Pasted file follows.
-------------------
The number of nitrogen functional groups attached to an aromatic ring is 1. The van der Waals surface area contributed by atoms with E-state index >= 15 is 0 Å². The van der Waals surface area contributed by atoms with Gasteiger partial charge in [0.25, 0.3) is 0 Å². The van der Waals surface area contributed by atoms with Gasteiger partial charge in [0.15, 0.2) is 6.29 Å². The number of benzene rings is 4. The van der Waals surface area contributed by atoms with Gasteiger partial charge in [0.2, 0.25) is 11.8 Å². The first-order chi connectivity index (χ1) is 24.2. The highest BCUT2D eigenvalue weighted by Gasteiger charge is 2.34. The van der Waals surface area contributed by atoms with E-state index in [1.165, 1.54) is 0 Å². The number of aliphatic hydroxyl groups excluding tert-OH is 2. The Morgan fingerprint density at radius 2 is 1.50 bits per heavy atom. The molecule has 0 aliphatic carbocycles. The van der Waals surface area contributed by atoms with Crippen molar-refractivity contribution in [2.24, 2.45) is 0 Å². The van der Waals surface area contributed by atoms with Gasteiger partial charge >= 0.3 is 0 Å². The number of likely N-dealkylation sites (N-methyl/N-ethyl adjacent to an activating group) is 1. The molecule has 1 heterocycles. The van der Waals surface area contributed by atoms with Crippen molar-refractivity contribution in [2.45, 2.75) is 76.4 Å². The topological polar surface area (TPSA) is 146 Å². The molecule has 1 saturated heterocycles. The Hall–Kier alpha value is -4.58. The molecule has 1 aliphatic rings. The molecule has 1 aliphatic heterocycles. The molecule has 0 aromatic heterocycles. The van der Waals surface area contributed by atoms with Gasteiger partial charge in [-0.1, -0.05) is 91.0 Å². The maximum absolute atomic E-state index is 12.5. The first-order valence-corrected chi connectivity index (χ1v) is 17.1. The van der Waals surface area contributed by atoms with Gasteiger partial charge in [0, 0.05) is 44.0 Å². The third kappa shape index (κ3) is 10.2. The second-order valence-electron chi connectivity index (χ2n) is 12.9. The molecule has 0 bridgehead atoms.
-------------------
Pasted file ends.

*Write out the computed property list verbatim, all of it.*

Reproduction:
The number of nitrogen functional groups attached to an aromatic ring is 1. The van der Waals surface area contributed by atoms with E-state index >= 15 is 0 Å². The van der Waals surface area contributed by atoms with Gasteiger partial charge in [0.25, 0.3) is 0 Å². The van der Waals surface area contributed by atoms with Gasteiger partial charge in [0.15, 0.2) is 6.29 Å². The number of benzene rings is 4. The van der Waals surface area contributed by atoms with Gasteiger partial charge in [0.2, 0.25) is 11.8 Å². The first-order chi connectivity index (χ1) is 24.2. The highest BCUT2D eigenvalue weighted by Gasteiger charge is 2.34. The van der Waals surface area contributed by atoms with E-state index in [1.165, 1.54) is 0 Å². The number of aliphatic hydroxyl groups excluding tert-OH is 2. The Morgan fingerprint density at radius 2 is 1.50 bits per heavy atom. The molecule has 0 aliphatic carbocycles. The van der Waals surface area contributed by atoms with Crippen molar-refractivity contribution in [2.24, 2.45) is 0 Å². The van der Waals surface area contributed by atoms with Gasteiger partial charge >= 0.3 is 0 Å². The number of likely N-dealkylation sites (N-methyl/N-ethyl adjacent to an activating group) is 1. The molecule has 1 heterocycles. The van der Waals surface area contributed by atoms with Crippen molar-refractivity contribution in [2.45, 2.75) is 76.4 Å². The topological polar surface area (TPSA) is 146 Å². The molecule has 1 saturated heterocycles. The Hall–Kier alpha value is -4.58. The molecule has 1 aliphatic rings. The molecule has 1 aliphatic heterocycles. The molecule has 0 aromatic heterocycles. The van der Waals surface area contributed by atoms with Gasteiger partial charge in [-0.1, -0.05) is 91.0 Å². The maximum absolute atomic E-state index is 12.5. The first-order valence-corrected chi connectivity index (χ1v) is 17.1. The van der Waals surface area contributed by atoms with Gasteiger partial charge in [0, 0.05) is 44.0 Å². The third kappa shape index (κ3) is 10.2. The second-order valence-electron chi connectivity index (χ2n) is 12.9. The molecule has 0 bridgehead atoms.